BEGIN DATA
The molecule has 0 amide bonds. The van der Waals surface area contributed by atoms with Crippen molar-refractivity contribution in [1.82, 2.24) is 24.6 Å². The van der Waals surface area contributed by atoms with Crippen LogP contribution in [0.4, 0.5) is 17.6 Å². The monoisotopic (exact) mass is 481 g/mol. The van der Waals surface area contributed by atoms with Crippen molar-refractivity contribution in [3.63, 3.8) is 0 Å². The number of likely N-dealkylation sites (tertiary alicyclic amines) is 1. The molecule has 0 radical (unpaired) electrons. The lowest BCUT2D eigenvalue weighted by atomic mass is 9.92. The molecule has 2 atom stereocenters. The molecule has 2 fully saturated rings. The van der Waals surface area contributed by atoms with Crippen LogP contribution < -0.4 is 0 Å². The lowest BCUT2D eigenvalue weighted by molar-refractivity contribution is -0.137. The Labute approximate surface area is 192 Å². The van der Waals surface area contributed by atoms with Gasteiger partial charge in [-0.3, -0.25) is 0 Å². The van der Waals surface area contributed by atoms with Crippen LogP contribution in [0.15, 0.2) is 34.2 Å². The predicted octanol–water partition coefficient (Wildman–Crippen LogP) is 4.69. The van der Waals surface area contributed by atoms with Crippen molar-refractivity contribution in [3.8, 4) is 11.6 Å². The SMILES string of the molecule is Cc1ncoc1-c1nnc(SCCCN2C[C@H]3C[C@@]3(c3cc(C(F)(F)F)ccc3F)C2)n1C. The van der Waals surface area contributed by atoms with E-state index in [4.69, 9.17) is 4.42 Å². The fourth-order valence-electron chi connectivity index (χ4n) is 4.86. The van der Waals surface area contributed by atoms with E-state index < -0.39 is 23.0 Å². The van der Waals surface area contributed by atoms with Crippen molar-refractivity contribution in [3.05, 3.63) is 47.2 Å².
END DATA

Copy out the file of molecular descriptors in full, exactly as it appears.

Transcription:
The molecule has 0 amide bonds. The van der Waals surface area contributed by atoms with Crippen molar-refractivity contribution in [1.82, 2.24) is 24.6 Å². The van der Waals surface area contributed by atoms with Crippen LogP contribution in [0.4, 0.5) is 17.6 Å². The monoisotopic (exact) mass is 481 g/mol. The van der Waals surface area contributed by atoms with Crippen molar-refractivity contribution in [3.63, 3.8) is 0 Å². The number of likely N-dealkylation sites (tertiary alicyclic amines) is 1. The molecule has 0 radical (unpaired) electrons. The lowest BCUT2D eigenvalue weighted by atomic mass is 9.92. The molecule has 2 atom stereocenters. The molecule has 2 fully saturated rings. The van der Waals surface area contributed by atoms with Crippen LogP contribution < -0.4 is 0 Å². The lowest BCUT2D eigenvalue weighted by molar-refractivity contribution is -0.137. The Labute approximate surface area is 192 Å². The van der Waals surface area contributed by atoms with Gasteiger partial charge in [-0.3, -0.25) is 0 Å². The van der Waals surface area contributed by atoms with Crippen LogP contribution in [0.15, 0.2) is 34.2 Å². The predicted octanol–water partition coefficient (Wildman–Crippen LogP) is 4.69. The van der Waals surface area contributed by atoms with Crippen molar-refractivity contribution in [3.8, 4) is 11.6 Å². The SMILES string of the molecule is Cc1ncoc1-c1nnc(SCCCN2C[C@H]3C[C@@]3(c3cc(C(F)(F)F)ccc3F)C2)n1C. The van der Waals surface area contributed by atoms with E-state index in [4.69, 9.17) is 4.42 Å². The fourth-order valence-electron chi connectivity index (χ4n) is 4.86. The van der Waals surface area contributed by atoms with E-state index < -0.39 is 23.0 Å². The van der Waals surface area contributed by atoms with Crippen molar-refractivity contribution in [3.05, 3.63) is 47.2 Å².